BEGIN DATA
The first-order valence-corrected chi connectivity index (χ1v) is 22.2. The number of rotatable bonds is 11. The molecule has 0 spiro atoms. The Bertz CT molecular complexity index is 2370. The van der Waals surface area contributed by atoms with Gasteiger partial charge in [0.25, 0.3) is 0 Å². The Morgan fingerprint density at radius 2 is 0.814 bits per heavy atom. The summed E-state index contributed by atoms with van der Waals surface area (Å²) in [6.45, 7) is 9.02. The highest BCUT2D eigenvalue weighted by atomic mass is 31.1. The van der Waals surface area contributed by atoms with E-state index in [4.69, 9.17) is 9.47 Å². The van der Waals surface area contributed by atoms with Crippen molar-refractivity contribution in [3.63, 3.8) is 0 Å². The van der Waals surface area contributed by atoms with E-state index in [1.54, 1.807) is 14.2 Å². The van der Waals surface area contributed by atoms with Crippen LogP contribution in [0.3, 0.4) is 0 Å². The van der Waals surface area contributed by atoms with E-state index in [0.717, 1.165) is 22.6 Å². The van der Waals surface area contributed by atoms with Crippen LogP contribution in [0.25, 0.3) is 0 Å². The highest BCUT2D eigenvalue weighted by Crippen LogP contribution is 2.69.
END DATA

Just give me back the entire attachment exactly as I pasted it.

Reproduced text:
The first-order valence-corrected chi connectivity index (χ1v) is 22.2. The number of rotatable bonds is 11. The molecule has 0 spiro atoms. The Bertz CT molecular complexity index is 2370. The van der Waals surface area contributed by atoms with Gasteiger partial charge in [0.25, 0.3) is 0 Å². The Morgan fingerprint density at radius 2 is 0.814 bits per heavy atom. The summed E-state index contributed by atoms with van der Waals surface area (Å²) in [6.45, 7) is 9.02. The highest BCUT2D eigenvalue weighted by atomic mass is 31.1. The van der Waals surface area contributed by atoms with E-state index in [4.69, 9.17) is 9.47 Å². The van der Waals surface area contributed by atoms with Crippen molar-refractivity contribution in [3.63, 3.8) is 0 Å². The van der Waals surface area contributed by atoms with E-state index in [1.54, 1.807) is 14.2 Å². The van der Waals surface area contributed by atoms with Crippen LogP contribution in [0.3, 0.4) is 0 Å². The van der Waals surface area contributed by atoms with E-state index in [0.717, 1.165) is 22.6 Å². The van der Waals surface area contributed by atoms with Crippen LogP contribution in [0.25, 0.3) is 0 Å². The highest BCUT2D eigenvalue weighted by Crippen LogP contribution is 2.69.